More music, less distractions

Whilst it’s true that the office has its own array of distractions, for many of us, working from home means a brand-new set of challenges. Whether that’s working around your family or housemates, your pets or quite simply – the fridge, adjusting to create a productive space at home can be a challenge.

The research

A study conducted by Dr. Teresa Leisiuk, a professor in Music Therapy and Systematic Musicology, found that ‘narrative responses revealed the value of music listening for positive mood change and enhanced perception on design while working’, with the study showing that music allowed the subjects to complete the tasks more quickly and more creatively, with an improved mood. 

Mood again is a key factor in this, meaning that music can allow those with more introverted personality types, or those who prefer working without distractions, to work at their best regardless of environment.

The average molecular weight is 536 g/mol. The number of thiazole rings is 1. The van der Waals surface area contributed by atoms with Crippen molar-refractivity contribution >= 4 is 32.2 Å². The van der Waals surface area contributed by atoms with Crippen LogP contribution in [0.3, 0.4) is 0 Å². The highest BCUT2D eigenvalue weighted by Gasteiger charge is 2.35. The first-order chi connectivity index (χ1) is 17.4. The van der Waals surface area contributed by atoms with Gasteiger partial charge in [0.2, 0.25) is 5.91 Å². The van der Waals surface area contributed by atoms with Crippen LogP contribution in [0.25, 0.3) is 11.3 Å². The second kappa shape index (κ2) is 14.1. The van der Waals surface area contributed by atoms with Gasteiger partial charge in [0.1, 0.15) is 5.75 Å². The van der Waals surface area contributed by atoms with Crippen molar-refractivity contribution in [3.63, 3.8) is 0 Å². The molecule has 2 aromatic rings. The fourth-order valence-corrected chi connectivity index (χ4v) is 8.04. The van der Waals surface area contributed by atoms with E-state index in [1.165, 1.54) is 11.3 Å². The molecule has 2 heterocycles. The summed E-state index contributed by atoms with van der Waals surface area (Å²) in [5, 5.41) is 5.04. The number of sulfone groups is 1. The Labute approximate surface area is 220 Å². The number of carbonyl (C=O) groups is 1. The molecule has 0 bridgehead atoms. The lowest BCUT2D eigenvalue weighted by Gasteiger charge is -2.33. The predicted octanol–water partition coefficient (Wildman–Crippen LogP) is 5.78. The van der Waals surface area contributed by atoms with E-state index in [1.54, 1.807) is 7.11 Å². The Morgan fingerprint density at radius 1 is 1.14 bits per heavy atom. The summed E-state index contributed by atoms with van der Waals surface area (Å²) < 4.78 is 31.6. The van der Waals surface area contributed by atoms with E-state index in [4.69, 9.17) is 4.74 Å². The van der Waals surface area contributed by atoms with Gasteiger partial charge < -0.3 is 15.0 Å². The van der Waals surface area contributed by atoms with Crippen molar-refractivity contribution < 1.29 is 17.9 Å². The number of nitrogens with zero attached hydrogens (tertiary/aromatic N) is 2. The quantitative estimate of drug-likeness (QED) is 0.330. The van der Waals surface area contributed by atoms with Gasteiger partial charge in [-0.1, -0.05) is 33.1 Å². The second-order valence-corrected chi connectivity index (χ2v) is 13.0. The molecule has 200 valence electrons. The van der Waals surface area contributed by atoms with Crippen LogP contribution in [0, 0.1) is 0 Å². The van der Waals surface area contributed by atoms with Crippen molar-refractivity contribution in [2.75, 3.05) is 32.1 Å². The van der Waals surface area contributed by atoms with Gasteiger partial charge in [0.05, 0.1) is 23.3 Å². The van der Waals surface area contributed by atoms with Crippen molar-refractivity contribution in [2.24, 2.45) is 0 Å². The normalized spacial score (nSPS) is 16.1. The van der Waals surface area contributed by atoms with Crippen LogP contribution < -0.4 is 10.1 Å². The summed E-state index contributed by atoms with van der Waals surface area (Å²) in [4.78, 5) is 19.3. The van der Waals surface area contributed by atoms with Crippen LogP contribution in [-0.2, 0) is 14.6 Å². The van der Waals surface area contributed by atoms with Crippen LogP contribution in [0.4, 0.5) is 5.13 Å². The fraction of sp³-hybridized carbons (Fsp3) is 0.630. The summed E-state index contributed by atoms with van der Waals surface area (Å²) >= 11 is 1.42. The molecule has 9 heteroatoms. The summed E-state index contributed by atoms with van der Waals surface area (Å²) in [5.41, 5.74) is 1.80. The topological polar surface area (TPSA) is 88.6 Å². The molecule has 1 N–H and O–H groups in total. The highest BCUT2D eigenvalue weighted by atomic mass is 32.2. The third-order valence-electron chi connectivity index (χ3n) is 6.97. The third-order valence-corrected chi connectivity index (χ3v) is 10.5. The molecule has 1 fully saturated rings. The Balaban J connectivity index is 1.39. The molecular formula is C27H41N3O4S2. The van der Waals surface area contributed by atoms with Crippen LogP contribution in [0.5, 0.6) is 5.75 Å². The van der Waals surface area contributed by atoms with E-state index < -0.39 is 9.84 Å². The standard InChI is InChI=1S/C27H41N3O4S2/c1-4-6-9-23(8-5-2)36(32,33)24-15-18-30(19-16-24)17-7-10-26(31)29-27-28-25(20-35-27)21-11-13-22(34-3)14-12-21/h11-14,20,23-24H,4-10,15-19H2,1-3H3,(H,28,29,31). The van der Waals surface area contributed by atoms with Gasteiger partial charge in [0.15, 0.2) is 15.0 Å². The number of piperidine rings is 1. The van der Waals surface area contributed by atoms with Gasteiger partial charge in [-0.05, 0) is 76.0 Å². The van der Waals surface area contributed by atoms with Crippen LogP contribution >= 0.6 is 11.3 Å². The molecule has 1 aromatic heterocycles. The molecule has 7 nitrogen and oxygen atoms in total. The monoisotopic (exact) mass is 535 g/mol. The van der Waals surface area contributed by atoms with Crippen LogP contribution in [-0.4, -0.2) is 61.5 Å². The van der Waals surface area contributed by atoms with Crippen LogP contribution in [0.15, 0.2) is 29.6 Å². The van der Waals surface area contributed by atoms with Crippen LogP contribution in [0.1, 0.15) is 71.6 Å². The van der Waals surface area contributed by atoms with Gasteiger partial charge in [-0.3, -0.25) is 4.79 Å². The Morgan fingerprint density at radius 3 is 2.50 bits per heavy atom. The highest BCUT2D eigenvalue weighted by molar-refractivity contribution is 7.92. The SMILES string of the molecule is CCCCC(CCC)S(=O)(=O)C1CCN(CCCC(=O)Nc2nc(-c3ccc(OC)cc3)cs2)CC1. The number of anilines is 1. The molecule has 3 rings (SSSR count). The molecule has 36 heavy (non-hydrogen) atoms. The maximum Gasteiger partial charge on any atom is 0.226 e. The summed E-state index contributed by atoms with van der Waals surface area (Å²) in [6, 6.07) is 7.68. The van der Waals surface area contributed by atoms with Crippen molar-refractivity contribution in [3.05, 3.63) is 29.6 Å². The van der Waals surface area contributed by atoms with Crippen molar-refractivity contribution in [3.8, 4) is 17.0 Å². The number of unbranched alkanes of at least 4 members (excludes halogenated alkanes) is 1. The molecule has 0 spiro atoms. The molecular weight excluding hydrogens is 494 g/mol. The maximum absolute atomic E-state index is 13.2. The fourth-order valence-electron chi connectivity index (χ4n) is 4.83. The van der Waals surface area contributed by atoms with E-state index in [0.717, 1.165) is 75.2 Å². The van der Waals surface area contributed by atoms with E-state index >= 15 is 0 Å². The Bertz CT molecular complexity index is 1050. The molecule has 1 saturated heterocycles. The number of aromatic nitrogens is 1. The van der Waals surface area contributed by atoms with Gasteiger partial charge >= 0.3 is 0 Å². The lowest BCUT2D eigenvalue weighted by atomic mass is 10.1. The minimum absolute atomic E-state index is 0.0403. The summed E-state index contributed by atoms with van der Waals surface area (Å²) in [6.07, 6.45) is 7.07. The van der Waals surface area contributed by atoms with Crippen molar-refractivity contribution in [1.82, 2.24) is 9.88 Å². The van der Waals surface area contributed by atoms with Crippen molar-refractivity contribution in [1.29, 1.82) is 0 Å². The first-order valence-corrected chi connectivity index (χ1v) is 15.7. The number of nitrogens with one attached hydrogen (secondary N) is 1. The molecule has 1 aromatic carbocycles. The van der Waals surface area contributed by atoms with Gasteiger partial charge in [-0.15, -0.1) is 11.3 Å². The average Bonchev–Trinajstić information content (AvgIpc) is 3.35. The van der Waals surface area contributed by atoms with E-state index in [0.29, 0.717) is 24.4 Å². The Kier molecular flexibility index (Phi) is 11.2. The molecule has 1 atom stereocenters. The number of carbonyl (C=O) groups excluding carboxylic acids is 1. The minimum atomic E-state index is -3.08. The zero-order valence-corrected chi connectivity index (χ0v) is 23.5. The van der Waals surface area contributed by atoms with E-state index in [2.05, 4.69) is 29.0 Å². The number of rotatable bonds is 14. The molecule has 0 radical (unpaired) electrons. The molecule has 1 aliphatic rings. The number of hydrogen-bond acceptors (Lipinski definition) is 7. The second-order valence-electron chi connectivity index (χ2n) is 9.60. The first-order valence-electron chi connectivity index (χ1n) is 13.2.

Not every track is perfect

When thinking about music as a tool, it’s also pretty useful to remember that music is a vast expense of beats, genres and tempo – if music can help your productivity, not every track is going to do the trick.

The value of ambience

One of the first things to consider is the true value of ambience. A study by the Journal of Consumer Research that volume is pretty important. While moderate noise can get us in the zone, too much noise can be off-putting. 

Additionally, a second study by the Acoustical Society of America cited the value of “natural” sounds ‘to meet standards and criteria for speech privacy while enhancing cognitive functioning, optimising the ability to concentrate, and increasing overall worker satisfaction’. Time to get those jungle noises playing…

The value of lyrics

On the other hand, the value of lyrics really varies. For physical tasks, music with lyrics can have really great benefits. 

Alternatively, for intensive, thought-driven tasks, the opposite can be true, and a study by professors at the University of Turku found that 48% of participants listed intelligible talking as the most distracting noise. But for creative tasks, Lesiuk found that lyrics can actually help output.

What’ll work for me?